Re-working an old machine as a NAS is fine and you can add a faster network card down the line, as you say.

    GbE is fine, if that's what you've got - it'll work just fine for streaming media. I was just pointing out that it's probably not going to be the standard for much longer.
     
  5. nimbu

    nimbu Well-Known Member

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    When you say media server are you planning to just host the files or will you be transcoding?

    If you are just going to be hosting then consider an old gen 7 microserver and unraid.

    I've had all sorts of solutions over the years but I am in the final steps of migrating from a Synology unit to a gen 8 microserver unraid based setup.

    Don't get me wrong off the shelf can and does work but I found that over time I needed more CPU grunt. Also cost, got a lot of cash tied up in my 8 bay Synology.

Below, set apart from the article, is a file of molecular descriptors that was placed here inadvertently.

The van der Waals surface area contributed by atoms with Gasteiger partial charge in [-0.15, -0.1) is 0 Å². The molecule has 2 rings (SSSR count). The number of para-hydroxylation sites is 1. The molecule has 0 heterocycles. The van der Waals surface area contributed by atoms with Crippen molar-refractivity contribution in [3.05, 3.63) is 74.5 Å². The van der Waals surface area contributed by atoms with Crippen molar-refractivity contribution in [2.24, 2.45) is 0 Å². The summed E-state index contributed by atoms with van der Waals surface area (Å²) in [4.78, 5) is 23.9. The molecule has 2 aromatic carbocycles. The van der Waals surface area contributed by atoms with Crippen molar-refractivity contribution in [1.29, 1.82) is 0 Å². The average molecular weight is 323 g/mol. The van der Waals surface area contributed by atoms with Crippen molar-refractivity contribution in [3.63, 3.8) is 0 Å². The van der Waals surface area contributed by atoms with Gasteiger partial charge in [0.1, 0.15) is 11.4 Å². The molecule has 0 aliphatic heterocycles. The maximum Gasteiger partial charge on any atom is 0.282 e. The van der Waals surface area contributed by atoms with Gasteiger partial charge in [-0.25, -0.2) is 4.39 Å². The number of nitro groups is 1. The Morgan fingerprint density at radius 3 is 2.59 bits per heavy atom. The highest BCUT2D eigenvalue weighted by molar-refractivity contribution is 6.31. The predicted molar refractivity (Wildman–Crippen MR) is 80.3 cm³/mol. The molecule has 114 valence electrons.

6. ModSquid

    ModSquid Active Member

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    No, it'll just be hosting the files at this stage - music and photos mainly, but a few films etc.. Can't imagine I'll transcode to watch though, just stick with whatever resolution they're recorded in (the high-res stuff can come straight from streaming services).

    Thanks both - I'll start doing some research into the suggestions!
     
  7. cobalt6700

    cobalt6700 Active Member

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    Can also recommend something like a Gen7/Gen8. My little Gen7 started out with freeNAS and ended up running Unraid (I find Unraid easier to use) as a NAS with 1 parity, 3 data and 1 cache, and did so very well. I only recently upgraded to a quad core I7 system as I wanted to play with VM's :)